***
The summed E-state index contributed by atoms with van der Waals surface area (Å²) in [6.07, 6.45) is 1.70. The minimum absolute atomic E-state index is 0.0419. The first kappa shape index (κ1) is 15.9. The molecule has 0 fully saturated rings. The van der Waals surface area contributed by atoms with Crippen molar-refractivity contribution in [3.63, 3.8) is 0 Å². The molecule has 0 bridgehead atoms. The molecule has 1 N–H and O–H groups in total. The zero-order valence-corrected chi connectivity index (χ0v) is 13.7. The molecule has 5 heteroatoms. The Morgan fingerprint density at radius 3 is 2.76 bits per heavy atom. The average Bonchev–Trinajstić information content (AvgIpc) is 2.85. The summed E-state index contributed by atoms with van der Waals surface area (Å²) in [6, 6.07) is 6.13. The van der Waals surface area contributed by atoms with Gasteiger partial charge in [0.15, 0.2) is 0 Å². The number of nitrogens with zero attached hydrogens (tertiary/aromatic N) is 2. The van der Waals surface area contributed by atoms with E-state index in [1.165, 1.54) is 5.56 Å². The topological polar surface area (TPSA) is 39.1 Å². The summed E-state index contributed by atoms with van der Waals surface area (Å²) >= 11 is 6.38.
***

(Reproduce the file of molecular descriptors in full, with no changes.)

The summed E-state index contributed by atoms with van der Waals surface area (Å²) in [6.07, 6.45) is 1.70. The minimum absolute atomic E-state index is 0.0419. The first kappa shape index (κ1) is 15.9. The molecule has 0 fully saturated rings. The van der Waals surface area contributed by atoms with Crippen molar-refractivity contribution in [3.63, 3.8) is 0 Å². The molecule has 0 bridgehead atoms. The molecule has 1 N–H and O–H groups in total. The zero-order valence-corrected chi connectivity index (χ0v) is 13.7. The molecule has 5 heteroatoms. The Morgan fingerprint density at radius 3 is 2.76 bits per heavy atom. The average Bonchev–Trinajstić information content (AvgIpc) is 2.85. The summed E-state index contributed by atoms with van der Waals surface area (Å²) in [6, 6.07) is 6.13. The van der Waals surface area contributed by atoms with Gasteiger partial charge in [0.15, 0.2) is 0 Å². The number of nitrogens with zero attached hydrogens (tertiary/aromatic N) is 2. The van der Waals surface area contributed by atoms with E-state index in [1.165, 1.54) is 5.56 Å². The topological polar surface area (TPSA) is 39.1 Å². The summed E-state index contributed by atoms with van der Waals surface area (Å²) >= 11 is 6.38.